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Death of a PC Gamer


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For the record, I am by no means addicted to video games, I can easily put down the controller and concentrate on higher priority tasks at hand,Detoxification would not really do anything.  My real issue is dabbling in the PC building community for far too long and have paid a heavy price, unfortunately, I have realized this far too late.I had a very tough time putting this post together because there were simply too much information if written as a full story, hence a short story will do.

I was first introduced to the world of PC Gaming by friend during my second year of highschool, this friend of mine would then go on to become my mentor in the PC Hardware community. For a good period of time, I followed his wisdom and used the PC as a gaming platform for almost two decades now, I was expecting my hobby to last, until quite recently many warning flags started flashing.

First warning flag: Poor quality of games

My aging graphics card, the Nvidia 760 GTX, this card came out in 2013 and is due for an upgrade, however, I have decided not to purchase any upgrade now and in the near future. If you were to look at the game selection on Steam, practically a good portion of the selection are almost identical to each other, the key difference is just fancier graphics. Games like Farcry 4 or Assassins Creed all follow the same formula, being an Open world action formula, other games like Call of Duty and Halo are just clones of each other, pick up a gun and shoot. Repeat as many times as needed. For three years, I did not enjoy these newer games at all and I feel my graphics card was not used enough to justify the cost.

Second warning flag: No future goals

I am currently 28 right now, I have graduated from an IT program in College but I have no future prospects or developed social interactions with others. All my other family members are well on their way in leading successful lives, some of them are even married, moved out to their own apartment and are becoming parents. I ask myself, where will I be in the next five years? I take no pride in graduating, this diploma served as proof my past actions, a medal of dishonor if you will. There is also a saying in my culture, “Money lost or spent can be gained back, but any time lost or spent can never be regained.”  When I look at my diploma, I am reminded of the 11 years I wasted just by playing with computer parts alone, no matter how much I desire it, my childhood will never come back. You cannot possibly future proof you childhood years like you would for computer hardware.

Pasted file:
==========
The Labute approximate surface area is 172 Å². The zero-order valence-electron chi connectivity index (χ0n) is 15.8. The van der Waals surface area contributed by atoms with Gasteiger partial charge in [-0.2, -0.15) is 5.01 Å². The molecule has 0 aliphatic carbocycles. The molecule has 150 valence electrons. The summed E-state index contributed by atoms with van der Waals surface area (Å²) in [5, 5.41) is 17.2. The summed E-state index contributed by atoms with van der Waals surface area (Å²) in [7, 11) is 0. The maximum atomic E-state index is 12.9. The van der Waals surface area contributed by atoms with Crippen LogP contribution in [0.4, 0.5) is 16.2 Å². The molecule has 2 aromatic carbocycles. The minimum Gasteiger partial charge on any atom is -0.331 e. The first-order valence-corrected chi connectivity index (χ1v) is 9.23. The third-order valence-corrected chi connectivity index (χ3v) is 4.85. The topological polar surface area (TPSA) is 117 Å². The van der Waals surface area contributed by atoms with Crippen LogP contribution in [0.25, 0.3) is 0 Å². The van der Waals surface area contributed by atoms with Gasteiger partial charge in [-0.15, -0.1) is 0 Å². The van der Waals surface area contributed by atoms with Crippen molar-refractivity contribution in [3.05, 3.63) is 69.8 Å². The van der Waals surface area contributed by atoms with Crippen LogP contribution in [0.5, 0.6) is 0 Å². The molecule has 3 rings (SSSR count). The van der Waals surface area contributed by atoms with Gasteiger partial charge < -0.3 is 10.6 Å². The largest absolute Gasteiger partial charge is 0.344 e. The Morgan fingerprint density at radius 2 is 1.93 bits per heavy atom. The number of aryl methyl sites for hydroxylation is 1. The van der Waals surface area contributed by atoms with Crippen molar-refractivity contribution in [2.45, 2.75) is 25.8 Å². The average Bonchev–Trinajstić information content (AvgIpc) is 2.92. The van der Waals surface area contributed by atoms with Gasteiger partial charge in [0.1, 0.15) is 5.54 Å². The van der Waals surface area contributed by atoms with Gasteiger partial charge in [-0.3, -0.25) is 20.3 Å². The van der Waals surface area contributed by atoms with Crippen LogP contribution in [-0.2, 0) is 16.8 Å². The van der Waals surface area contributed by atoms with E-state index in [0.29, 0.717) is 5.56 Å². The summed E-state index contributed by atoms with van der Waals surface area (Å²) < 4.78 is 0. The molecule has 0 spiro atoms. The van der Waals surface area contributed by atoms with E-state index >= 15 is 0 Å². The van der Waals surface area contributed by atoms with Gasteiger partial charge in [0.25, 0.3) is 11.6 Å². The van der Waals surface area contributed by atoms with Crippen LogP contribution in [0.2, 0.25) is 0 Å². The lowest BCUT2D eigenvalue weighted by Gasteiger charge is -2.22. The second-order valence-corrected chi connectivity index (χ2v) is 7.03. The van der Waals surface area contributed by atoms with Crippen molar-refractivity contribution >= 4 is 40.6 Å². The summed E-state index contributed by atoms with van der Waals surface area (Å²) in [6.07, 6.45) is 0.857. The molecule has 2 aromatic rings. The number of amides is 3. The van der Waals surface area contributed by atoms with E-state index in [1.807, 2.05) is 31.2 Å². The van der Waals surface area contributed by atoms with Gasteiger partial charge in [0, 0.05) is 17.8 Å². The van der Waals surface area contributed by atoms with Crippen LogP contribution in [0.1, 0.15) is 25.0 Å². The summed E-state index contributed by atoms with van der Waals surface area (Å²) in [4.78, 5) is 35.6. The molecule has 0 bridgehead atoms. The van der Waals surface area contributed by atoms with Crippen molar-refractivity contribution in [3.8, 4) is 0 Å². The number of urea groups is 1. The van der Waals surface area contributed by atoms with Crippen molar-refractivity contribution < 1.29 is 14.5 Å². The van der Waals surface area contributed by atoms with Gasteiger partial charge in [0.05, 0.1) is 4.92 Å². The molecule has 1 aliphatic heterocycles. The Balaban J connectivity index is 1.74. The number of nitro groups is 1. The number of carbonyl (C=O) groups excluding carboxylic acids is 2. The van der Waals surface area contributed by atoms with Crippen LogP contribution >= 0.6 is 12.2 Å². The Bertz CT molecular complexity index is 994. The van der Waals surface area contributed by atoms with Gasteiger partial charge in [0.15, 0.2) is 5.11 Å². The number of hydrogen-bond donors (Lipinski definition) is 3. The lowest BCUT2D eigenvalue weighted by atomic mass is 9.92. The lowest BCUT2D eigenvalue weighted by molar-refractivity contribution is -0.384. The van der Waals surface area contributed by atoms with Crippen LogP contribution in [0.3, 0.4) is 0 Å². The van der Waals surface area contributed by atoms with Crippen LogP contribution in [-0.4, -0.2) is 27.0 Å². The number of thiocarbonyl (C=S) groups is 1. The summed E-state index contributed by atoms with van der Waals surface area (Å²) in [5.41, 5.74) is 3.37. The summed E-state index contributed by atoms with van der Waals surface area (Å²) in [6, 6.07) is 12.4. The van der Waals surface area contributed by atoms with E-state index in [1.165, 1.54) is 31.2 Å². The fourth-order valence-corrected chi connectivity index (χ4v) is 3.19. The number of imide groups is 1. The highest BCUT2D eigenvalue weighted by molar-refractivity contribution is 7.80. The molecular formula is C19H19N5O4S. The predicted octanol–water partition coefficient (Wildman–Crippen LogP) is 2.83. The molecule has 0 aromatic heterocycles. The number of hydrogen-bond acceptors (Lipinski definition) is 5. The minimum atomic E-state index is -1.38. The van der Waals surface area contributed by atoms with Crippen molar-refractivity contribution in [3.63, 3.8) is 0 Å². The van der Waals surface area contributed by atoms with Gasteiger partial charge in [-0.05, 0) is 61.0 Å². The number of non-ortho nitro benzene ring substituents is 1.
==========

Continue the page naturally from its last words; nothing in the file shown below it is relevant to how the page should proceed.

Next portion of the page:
Third warning : Lack of Personal development

I have no development in terms of personal interest, many people ask me, what is your favorite food, music, or country you would like to visit? I cannot answer any of them because I was too absorbed in just playing with parts. Initially I thought I was being pragmatic, I was wrong, while you can disregard your interests for brief period of time, your lack of interest in other areas will start to show as time goes by.

Fourth warning : Using "Future Proofing" as justification for purchase (When you clearly don't need it)

PC hardware guys should know what Future proofing is, I greatly dislike this term because it is misleading and more likely to get a person to overspend , rather than save money in the long term; which, ironically, was its original intended purpose.  A simple explanation; future proofing is the act of purchasing hardware that is more powerful than you need in effort to ensure that you have enough power to keep up with future demands. In practice, this concept makes a lot of sense, if you plan well enough, you could build your machine to have enough power to last 5-6 years without having to buy another computer. The problem is that most people do not know what they actually need and resort to buying overpowered equipment for two reasons. First, is ignorance, they don't want to do the research and want a quick solution. The second is a more serious issue that I think most PC enthusiast fall victim to, gamers buy overpriced hardware not because they need it,rather, it serves as a psychological reassurance, they use terms to like futureproof to rationalize their purchase. I have been guilty of this for too long now.